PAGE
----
April 2014
Volume 55, Issue 13
Free
ARVO Annual Meeting Abstract  |   April 2014
Better Eye Health for Aging Baby-boomers: Generational Differences in the 5-yr Incidence of AMD
Author Affiliations & Notes
  • Karen J Cruickshanks
    Ophthal & Vis Sci, U of WI SMPH, Madison, WI
    Population Health Sciences, U of WI SMPH, Madison, WI
  • Dayna S Dalton
    Ophthal & Vis Sci, U of WI SMPH, Madison, WI
  • Ronald Klein
    Ophthal & Vis Sci, U of WI SMPH, Madison, WI
  • Barbara E K Klein
    Ophthal & Vis Sci, U of WI SMPH, Madison, WI
  • David Nondahl
    Ophthal & Vis Sci, U of WI SMPH, Madison, WI
  • Footnotes
    Commercial Relationships Karen Cruickshanks, None; Dayna Dalton, None; Ronald Klein, None; Barbara Klein, None; David Nondahl, None
  • Footnotes
    Support None
Investigative Ophthalmology & Visual Science April 2014, Vol.55, 6006. doi:
  • Views
  • Share
  • Tools
    • Alerts
      ×
      This feature is available to authenticated users only.
      Sign In or Create an Account ×
    • Get Citation

      Karen J Cruickshanks, Dayna S Dalton, Ronald Klein, Barbara E K Klein, David Nondahl, ; Better Eye Health for Aging Baby-boomers: Generational Differences in the 5-yr Incidence of AMD. Invest. Ophthalmol. Vis. Sci. 2014;55(13):6006.

      Download citation file:


      © ARVO (1962-2015); The Authors (2016-present)

      ×
  • Supplements
Abstract

Purpose: The risk of age-related macular degeneration (AMD) has been reported to decrease with birth year but it is not known if this trend has continued for people born after World War II, members of the Baby Boom (1946-64) or Generation X (1965-81) in the U.S. The purpose of this paper was to determine if the birth cohort effect on incidence of AMD extends to more recent generations and evaluate the impact of potential risk factors on the magnitude of the effect.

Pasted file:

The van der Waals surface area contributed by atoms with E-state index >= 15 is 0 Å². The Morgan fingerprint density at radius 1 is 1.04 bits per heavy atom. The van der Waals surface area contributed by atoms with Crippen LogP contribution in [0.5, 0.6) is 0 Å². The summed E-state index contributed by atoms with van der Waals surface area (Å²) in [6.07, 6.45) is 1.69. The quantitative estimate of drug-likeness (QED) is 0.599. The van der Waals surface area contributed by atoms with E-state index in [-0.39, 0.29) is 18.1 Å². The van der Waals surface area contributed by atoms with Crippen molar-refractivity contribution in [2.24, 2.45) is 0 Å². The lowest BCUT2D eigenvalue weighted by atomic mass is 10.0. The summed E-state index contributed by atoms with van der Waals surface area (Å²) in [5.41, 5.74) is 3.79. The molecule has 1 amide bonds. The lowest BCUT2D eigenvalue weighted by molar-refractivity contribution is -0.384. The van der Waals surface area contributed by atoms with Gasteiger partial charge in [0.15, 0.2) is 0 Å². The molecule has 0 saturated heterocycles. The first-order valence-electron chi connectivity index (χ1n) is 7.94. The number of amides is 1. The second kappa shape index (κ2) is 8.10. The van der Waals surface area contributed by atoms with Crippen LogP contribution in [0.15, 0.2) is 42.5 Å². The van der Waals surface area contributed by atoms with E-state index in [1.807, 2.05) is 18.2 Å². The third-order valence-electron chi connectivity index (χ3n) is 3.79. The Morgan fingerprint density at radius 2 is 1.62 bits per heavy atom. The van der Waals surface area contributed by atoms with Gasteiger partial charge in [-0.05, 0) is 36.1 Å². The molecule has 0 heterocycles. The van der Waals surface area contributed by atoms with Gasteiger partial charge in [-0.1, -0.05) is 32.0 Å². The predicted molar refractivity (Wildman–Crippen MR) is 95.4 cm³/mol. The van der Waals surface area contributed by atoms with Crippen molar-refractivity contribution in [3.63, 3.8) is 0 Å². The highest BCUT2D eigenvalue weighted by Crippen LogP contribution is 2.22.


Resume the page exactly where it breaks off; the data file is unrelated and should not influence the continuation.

Methods: Data from the Beaver Dam Offspring Study (BOSS) and data from the parental cohort (Beaver Dam Eye Study/Epidemiology of Hearing Loss Study; BDES/EHLS) were included. AMD was graded using digital (BOSS) and film-based images (BDES). The BOSS and BDES/EHLS included questionnaire information about medical history and lifestyle factors and measures of blood pressure, diabetes, cholesterol, etc. A total of 4946 participants born between 1902 and 1984 who did not have AMD at baseline and were re-examined five years later (1988-90 and 1993-95 in the BDES and 2005-2008 and 2010-2013 in the BOSS) were included in these analyses.

Results: The incidence of AMD declined with birth cohort (generation) and was about 70% lower in each successive generation (age and sex-adjusted OR=0.31; 95%Confidence Interval (CI) = 0.21, 0.44). Adjusting for education, non-HDL cholesterol and statin use,the birth cohort effect remained significant (OR=0.35, 95%CI=0.23, 0.51). Cigarette smoking, diabetes, alcohol consumption, blood pressure, obesity, and exercise also did not modify the effect of generation on incidence of AMD.

Conclusions: In this study, adults born after World War II had lower risks of AMD than earlier generations. This rapid and continuing decline in the 5-yr incidence of AMD is strong evidence that modifiable factors play important roles in the etiology of AMD. However, including traditional cardiovascular risk factors did not attenuate the generational effect, suggesting that other modifiable factors must contribute to the risk of AMD.

Keywords: 412 age-related macular degeneration • 463 clinical (human) or epidemiologic studies: prevalence/incidence • 464 clinical (human) or epidemiologic studies: risk factor assessment  
×
×

This PDF is available to Subscribers Only

Sign in or purchase a subscription to access this content. ×

You must be signed into an individual account to use this feature.

×